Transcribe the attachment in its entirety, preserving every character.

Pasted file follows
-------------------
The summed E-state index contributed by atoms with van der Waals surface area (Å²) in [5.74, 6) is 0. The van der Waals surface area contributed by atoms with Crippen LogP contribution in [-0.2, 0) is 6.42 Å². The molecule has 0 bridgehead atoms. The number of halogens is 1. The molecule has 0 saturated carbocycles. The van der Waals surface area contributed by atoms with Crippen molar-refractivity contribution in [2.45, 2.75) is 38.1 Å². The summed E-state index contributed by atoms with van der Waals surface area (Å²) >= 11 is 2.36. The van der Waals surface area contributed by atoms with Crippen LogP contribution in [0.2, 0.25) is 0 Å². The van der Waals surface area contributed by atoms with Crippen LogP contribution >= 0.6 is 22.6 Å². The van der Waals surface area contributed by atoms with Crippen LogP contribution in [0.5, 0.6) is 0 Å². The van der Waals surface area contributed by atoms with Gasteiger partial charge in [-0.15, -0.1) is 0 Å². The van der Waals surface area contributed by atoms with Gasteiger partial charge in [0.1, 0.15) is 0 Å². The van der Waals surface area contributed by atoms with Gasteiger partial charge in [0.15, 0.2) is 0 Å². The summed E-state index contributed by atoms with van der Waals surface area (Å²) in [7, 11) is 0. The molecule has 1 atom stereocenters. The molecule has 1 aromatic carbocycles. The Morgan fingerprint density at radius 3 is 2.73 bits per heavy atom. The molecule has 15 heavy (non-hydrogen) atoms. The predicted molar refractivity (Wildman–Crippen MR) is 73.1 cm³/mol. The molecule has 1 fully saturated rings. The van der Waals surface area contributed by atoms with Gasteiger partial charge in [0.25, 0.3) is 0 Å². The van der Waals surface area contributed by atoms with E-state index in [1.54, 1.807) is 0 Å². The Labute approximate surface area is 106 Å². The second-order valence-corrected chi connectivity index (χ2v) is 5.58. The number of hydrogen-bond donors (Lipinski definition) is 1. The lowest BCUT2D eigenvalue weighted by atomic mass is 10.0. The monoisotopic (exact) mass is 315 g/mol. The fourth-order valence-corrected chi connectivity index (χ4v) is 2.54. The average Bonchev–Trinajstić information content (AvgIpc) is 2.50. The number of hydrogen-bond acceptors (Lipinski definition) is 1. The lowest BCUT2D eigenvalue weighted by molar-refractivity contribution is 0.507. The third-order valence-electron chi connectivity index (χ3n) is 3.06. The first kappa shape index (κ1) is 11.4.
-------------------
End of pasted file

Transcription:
The summed E-state index contributed by atoms with van der Waals surface area (Å²) in [5.74, 6) is 0. The van der Waals surface area contributed by atoms with Crippen LogP contribution in [-0.2, 0) is 6.42 Å². The molecule has 0 bridgehead atoms. The number of halogens is 1. The molecule has 0 saturated carbocycles. The van der Waals surface area contributed by atoms with Crippen molar-refractivity contribution in [2.45, 2.75) is 38.1 Å². The summed E-state index contributed by atoms with van der Waals surface area (Å²) >= 11 is 2.36. The van der Waals surface area contributed by atoms with Crippen LogP contribution in [0.2, 0.25) is 0 Å². The van der Waals surface area contributed by atoms with Crippen LogP contribution >= 0.6 is 22.6 Å². The van der Waals surface area contributed by atoms with Crippen LogP contribution in [0.5, 0.6) is 0 Å². The van der Waals surface area contributed by atoms with Gasteiger partial charge in [-0.15, -0.1) is 0 Å². The van der Waals surface area contributed by atoms with Gasteiger partial charge in [0.1, 0.15) is 0 Å². The van der Waals surface area contributed by atoms with Gasteiger partial charge in [0.15, 0.2) is 0 Å². The summed E-state index contributed by atoms with van der Waals surface area (Å²) in [7, 11) is 0. The molecule has 1 atom stereocenters. The molecule has 1 aromatic carbocycles. The Morgan fingerprint density at radius 3 is 2.73 bits per heavy atom. The molecule has 15 heavy (non-hydrogen) atoms. The predicted molar refractivity (Wildman–Crippen MR) is 73.1 cm³/mol. The molecule has 1 fully saturated rings. The van der Waals surface area contributed by atoms with Gasteiger partial charge in [0.25, 0.3) is 0 Å². The van der Waals surface area contributed by atoms with E-state index in [1.54, 1.807) is 0 Å². The Labute approximate surface area is 106 Å². The second-order valence-corrected chi connectivity index (χ2v) is 5.58. The number of hydrogen-bond donors (Lipinski definition) is 1. The lowest BCUT2D eigenvalue weighted by atomic mass is 10.0. The monoisotopic (exact) mass is 315 g/mol. The fourth-order valence-corrected chi connectivity index (χ4v) is 2.54. The average Bonchev–Trinajstić information content (AvgIpc) is 2.50. The number of hydrogen-bond acceptors (Lipinski definition) is 1. The lowest BCUT2D eigenvalue weighted by molar-refractivity contribution is 0.507. The third-order valence-electron chi connectivity index (χ3n) is 3.06. The first kappa shape index (κ1) is 11.4.